Domaine Skouras Grande Cuvée Nemea 2004
In Greek legend, the hero Hercules was assigned twelve impossible tasks. The first task was
to kill a supposedly invulnerable lion that was terrorizing the region of Nemea, in the Greek
Peloponnese, near Argos. Hercules was able to strangle the lion; he kept the lion's skin to
wear as a protective cloak through his eleven further labors. (Yes, even the Disney cartoon
Hercules wears the lion skin.) There is no evidence that Hercules actually made wine (the
effort can often seem, well, Herculean), but the red wines of Nemea do go back several
millennia. Did the 300 Spartans at Thermopylae die with the taste of Nemean wine on their
lips? Possibly. Did Agamemnon toast to his victory over the Trojans with the beverage? The
assumption is yes.
While modern wines are made with modern means, historical continuity is more than mere fancy when dealing with Greece. Modern Greek wine laws, modeled on the French system and even using certain French terms, work with one eye on cultural continuity, even if the other eye is on modern wine science. Nemea in particular combines the old and the new. For all its history, it is the region of Greece that has best attracted investment, resulting in state-of-the art high-tech winemaking. The Agiorgitiko (St. George) grape thrives in Nemea and by law is the only grape used in the appellation. Colloquially the wine is called the “Blood of Hercules,” a reference to the blood shed by our hero when he killed the Nemean lion.
Agiorgitiko brings plenty of fruit and, when grown at higher elevations as in this $19 Skouras Grande Cuvée, some zippy acidity. “Wiry acidity” is the term used on the back label of this wine; my term is “playful” acidity. The wine is aged in used French oak for a year, then bottle-aged six months. My first aroma impression reads “brambly.” The nose gives cherry, black pepper, vanilla oak and licorice. On the palate, the brambly notes are reinforced by raspberry, concentrated cherry, citrus peel, the tang of apricot, black pepper, nutmeg and again vanilla.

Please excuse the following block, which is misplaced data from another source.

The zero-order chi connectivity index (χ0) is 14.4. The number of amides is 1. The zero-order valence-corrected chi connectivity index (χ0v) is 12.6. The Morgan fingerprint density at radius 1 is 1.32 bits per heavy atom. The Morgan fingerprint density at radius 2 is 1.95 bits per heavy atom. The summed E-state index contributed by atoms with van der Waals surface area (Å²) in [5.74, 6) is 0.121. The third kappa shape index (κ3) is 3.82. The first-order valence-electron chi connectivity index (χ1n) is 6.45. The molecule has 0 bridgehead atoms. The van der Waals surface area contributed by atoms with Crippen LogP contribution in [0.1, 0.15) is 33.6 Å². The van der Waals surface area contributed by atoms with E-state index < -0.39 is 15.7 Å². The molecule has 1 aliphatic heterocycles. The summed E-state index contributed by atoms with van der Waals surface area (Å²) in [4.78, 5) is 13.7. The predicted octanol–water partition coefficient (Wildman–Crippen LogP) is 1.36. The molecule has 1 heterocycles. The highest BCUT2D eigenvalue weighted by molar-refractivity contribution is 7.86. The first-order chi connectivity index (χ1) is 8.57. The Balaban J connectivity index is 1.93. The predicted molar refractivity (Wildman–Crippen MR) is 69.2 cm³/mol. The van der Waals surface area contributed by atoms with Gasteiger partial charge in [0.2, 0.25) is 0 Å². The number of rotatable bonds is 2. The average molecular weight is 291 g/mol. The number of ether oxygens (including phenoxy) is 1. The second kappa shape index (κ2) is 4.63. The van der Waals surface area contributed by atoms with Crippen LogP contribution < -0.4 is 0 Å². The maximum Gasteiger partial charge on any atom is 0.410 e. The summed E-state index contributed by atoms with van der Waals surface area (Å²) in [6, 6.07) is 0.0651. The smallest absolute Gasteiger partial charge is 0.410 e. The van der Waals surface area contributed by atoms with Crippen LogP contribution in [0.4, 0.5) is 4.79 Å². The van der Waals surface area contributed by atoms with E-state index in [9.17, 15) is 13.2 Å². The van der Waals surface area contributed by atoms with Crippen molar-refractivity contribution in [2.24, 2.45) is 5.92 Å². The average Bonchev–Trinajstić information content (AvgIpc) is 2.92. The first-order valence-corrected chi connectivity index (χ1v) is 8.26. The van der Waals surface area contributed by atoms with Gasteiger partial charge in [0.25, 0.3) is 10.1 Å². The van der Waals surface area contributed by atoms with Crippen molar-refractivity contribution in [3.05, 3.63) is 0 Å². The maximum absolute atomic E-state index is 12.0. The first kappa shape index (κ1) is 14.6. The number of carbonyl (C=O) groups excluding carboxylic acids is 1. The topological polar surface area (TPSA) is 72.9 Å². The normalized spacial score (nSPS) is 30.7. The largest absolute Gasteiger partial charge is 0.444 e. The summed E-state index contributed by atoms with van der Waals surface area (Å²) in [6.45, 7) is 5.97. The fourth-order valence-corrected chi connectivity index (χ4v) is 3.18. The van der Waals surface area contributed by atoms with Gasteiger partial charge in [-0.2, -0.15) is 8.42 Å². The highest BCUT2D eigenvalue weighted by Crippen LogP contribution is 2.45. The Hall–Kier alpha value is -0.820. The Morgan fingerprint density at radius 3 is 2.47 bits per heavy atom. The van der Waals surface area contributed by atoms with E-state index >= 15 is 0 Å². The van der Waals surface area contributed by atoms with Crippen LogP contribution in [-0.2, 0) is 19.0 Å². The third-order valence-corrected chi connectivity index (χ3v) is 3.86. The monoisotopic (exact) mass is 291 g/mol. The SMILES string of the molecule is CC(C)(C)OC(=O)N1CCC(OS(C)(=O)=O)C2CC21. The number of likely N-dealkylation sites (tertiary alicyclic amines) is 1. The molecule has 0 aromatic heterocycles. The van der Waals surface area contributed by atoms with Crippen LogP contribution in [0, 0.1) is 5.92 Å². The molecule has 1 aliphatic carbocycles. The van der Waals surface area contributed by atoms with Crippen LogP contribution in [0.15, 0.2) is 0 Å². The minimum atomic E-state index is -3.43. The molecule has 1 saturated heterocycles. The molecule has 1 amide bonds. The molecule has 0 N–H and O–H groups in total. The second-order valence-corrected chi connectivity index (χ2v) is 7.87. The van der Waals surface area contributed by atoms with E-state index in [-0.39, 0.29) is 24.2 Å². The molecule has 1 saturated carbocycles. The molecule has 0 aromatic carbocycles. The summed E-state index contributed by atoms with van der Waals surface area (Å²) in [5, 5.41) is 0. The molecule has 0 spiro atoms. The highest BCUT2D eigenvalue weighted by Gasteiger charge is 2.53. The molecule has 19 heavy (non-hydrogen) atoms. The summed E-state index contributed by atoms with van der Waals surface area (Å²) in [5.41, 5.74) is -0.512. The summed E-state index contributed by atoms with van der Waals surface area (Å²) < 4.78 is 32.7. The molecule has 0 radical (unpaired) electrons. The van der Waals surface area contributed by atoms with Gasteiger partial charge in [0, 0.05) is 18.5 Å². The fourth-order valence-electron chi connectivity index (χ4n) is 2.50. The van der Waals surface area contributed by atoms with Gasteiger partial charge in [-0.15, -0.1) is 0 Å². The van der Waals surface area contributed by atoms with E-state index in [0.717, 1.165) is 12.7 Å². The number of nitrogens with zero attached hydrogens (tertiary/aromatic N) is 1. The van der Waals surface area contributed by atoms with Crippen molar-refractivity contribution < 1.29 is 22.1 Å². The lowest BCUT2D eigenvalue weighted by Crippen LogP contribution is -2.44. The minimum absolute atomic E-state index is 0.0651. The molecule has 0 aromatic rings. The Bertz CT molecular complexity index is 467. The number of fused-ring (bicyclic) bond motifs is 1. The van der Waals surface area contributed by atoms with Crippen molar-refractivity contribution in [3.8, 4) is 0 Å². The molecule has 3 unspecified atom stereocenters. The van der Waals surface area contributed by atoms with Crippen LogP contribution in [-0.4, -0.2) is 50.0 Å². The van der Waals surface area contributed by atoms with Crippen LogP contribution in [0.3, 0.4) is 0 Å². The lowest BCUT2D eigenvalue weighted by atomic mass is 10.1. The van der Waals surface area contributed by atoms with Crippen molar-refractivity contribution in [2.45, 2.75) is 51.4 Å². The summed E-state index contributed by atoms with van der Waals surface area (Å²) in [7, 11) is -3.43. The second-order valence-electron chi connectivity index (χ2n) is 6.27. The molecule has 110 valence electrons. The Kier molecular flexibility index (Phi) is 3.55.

As would befit a Grande Cuvée, this wine has elegance, but it also has raw power and plenty
of character. After two hours of aeration, the wine had plenty of tannic grip; guests enjoyed
the wine at the five-hour point, at which time the acidity and fruit took center stage. You
notice, and enjoy, drying tannins on the finish, as they meld very well with that brambly fruit.
The French oak is well used, but the ultimate key to this wine is its excellent fruit
concentration, and the depth and variety of that fruit. It all adds up to plenty of genuine
Verdict: A tasty package
Greece reaches back into the ancient origins of wine, but with a modern face.
James Beard Award Nominee Elliot Essman
Hercules killing the Nemean lion.